Is gender discrimination generational?

So, I had an interesting conversation with a young man a while ago. I’m not exactly sure how the subject came up; but we started talking about sexually based discrimination in the workplace. I told him that, as a woman who looks much younger than her years, I worry that some male coworkers may not put the same weight behind my words and opinions as they would if I were male.

And his reaction shocked and pleased me at the same time. He said, “Why would you think that?” He couldn’t see how someone couldn’t have the same respect for a woman’s opinions where he worked. I told him the following story about a time my knowledge was not respected. I had written a corrective action for a technical report my company had committed to write; but had not written. A customer was asking for it to satisfy a regulatory inquiry. The engineering group responsible for that part of the design committed to providing me with the report by a future date, which I then used to provide a delivery date to the customer. When future date arrived, no report had been written. Hence a deliverable to the customer was missed. I wrote a corrective action to investigate why the report was not planned and, ultimately, get the report written.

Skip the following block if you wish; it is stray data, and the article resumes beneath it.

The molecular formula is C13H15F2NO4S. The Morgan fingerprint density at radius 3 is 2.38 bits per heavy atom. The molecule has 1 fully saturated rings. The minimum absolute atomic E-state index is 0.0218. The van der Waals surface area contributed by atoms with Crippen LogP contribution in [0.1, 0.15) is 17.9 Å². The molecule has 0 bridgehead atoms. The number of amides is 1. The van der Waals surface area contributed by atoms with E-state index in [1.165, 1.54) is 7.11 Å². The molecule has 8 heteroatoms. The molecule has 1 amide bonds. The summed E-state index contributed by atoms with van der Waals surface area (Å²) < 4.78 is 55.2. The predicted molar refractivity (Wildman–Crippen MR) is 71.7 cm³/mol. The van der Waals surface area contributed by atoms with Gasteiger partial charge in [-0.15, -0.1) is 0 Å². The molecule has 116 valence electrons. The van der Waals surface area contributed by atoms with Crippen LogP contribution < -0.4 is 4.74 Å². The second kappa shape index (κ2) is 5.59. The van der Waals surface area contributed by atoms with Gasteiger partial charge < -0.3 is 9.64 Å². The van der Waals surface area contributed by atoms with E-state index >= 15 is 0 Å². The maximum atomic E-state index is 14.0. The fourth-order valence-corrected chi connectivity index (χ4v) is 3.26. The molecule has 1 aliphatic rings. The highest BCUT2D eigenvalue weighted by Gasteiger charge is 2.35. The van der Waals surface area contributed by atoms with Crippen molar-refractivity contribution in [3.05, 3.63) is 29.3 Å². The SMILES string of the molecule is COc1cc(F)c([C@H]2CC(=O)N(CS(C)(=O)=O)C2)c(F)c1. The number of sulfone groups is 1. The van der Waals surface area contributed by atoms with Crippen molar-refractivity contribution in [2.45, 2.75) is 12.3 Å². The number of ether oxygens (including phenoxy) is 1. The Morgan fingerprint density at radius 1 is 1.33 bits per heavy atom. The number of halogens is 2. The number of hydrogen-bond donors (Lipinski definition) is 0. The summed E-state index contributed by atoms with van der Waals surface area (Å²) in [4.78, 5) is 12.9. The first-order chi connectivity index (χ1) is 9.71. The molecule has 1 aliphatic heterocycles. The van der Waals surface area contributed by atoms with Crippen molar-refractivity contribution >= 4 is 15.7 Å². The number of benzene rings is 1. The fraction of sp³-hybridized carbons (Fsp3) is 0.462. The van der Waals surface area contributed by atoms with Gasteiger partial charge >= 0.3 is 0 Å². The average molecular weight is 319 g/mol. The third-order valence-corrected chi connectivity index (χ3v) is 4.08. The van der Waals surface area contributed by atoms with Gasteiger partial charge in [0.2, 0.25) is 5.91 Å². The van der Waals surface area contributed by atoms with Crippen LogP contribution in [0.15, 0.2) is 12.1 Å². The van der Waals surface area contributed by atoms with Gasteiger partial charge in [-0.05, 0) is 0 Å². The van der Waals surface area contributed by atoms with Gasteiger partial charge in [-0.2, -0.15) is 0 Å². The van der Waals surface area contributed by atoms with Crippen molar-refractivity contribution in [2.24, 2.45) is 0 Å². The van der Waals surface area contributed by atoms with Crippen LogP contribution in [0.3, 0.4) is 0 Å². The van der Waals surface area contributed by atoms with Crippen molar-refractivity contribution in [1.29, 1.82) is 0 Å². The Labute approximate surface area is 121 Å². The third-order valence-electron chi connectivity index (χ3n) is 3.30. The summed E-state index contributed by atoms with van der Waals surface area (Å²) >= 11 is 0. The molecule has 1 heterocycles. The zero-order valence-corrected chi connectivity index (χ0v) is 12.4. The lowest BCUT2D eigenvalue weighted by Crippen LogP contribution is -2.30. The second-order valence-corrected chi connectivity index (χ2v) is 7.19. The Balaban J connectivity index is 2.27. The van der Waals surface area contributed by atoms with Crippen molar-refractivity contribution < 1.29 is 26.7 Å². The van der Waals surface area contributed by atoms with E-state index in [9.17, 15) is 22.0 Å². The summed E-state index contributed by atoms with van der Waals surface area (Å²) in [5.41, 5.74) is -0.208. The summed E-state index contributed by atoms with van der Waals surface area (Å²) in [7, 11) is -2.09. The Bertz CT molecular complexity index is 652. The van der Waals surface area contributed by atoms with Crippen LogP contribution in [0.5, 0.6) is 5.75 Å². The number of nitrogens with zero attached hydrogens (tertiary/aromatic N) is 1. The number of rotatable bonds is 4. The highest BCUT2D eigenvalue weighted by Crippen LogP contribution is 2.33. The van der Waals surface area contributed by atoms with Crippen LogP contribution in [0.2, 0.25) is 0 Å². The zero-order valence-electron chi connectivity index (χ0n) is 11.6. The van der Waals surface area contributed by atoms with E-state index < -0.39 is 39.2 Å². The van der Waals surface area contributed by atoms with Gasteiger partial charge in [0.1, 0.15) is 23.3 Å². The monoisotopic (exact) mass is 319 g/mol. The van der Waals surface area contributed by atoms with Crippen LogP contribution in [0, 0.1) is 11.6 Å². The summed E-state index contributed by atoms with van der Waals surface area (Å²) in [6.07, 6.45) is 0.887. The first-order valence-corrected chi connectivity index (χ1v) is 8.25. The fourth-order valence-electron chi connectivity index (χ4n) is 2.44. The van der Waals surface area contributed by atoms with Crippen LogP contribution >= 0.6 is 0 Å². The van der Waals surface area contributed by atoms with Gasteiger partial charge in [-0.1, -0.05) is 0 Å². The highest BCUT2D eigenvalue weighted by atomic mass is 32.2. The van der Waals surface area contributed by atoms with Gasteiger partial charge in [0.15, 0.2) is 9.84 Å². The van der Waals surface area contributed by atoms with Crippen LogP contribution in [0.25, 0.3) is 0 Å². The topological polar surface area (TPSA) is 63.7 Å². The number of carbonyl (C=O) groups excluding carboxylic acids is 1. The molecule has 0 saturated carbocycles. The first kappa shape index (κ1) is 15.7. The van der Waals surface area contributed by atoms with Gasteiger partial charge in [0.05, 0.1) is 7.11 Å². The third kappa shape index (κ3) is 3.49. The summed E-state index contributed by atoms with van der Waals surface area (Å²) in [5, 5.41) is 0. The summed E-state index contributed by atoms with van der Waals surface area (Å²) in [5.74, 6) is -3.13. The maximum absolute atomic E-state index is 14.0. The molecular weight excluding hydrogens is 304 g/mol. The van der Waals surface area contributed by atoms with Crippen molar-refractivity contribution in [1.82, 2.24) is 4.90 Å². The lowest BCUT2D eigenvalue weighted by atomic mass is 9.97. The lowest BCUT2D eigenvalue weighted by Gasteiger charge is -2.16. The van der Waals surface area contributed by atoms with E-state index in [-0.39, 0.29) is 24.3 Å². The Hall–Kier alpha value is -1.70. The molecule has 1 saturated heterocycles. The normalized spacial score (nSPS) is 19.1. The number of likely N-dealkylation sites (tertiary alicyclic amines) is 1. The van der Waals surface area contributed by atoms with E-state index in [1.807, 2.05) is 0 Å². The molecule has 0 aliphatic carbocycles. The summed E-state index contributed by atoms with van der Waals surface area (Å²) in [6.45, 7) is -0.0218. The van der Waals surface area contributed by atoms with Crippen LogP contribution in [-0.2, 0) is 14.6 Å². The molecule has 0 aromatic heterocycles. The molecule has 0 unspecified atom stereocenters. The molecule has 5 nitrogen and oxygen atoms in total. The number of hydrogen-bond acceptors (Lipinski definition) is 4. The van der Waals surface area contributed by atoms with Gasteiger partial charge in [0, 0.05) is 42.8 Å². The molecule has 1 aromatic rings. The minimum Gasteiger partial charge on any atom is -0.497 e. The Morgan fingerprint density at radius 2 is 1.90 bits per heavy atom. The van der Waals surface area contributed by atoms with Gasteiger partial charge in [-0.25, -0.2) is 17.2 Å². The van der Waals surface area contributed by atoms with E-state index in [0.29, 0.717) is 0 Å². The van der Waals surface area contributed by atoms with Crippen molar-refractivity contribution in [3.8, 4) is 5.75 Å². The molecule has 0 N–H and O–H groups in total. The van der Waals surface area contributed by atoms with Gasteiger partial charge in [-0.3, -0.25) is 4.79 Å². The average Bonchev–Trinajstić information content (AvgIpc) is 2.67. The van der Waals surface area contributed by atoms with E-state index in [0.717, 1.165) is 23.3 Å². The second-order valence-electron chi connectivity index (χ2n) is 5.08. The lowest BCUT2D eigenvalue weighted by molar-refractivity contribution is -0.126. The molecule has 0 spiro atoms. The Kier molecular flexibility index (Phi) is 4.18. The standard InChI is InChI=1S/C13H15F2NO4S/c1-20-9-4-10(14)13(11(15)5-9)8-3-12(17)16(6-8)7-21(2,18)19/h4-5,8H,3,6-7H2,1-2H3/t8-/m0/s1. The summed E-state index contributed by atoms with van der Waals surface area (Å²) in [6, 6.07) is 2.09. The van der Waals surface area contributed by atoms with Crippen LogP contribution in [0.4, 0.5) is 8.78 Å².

The investigator who came to determine the cause of the missing report brought with him a report about fire loadings that I was already familiar with. I told him repeatedly what he had was not the report I needed. He insisted it was. I even explained to him the technical details of the analysis that would be necessary to meet the commitment and that were missing from the report he was holding. He still insisted that what he had in his hand was the report I was seeking.

He was trying to figure out why I wrote the corrective action in the first place when he had the report in his hands. He said, since this is the report, then why did you write this issue? I could not believe that this arrogant son of a bitch would sit in front of me, look me in the face and try to tell me that I didn’t know what I was talking about. Seriously, how stupid did he think I was? Apparently, very!

Since my words would not convince him that the issue wasn’t bogus, I sent him away to talk to the responsible manager. Of course, the manager (a male) told him what he had was in fact not the report I required, and that the report hadn’t been written. Viola! The woman might actually know what the hell she’s talking about. Regardless, in his investigation report, he ultimately put the blame on me and my tracking method for engineering missing the deliverable. I couldn’t believe it!

My chat with the younger man gave me interesting perspective. He was a young professional like me who couldn’t believe that women would be treated poorly. He expressed that women aren’t treated like that where he works. He respects the women he works with. I didn’t get into it with him about how women are paid 78 cents on the dollar compared to men. Or that women with children are often passed up for promotions. Or how women who become pregnant or who are lactating are too often discriminated against or even fired. I think he came to the final determination that gender discrimination is a generational problem that doesn’t exist in his generation. I came to the final determination that because gender-specific discrimination was not important to him, he didn’t know about it. We’ll just have to wait and see on this one.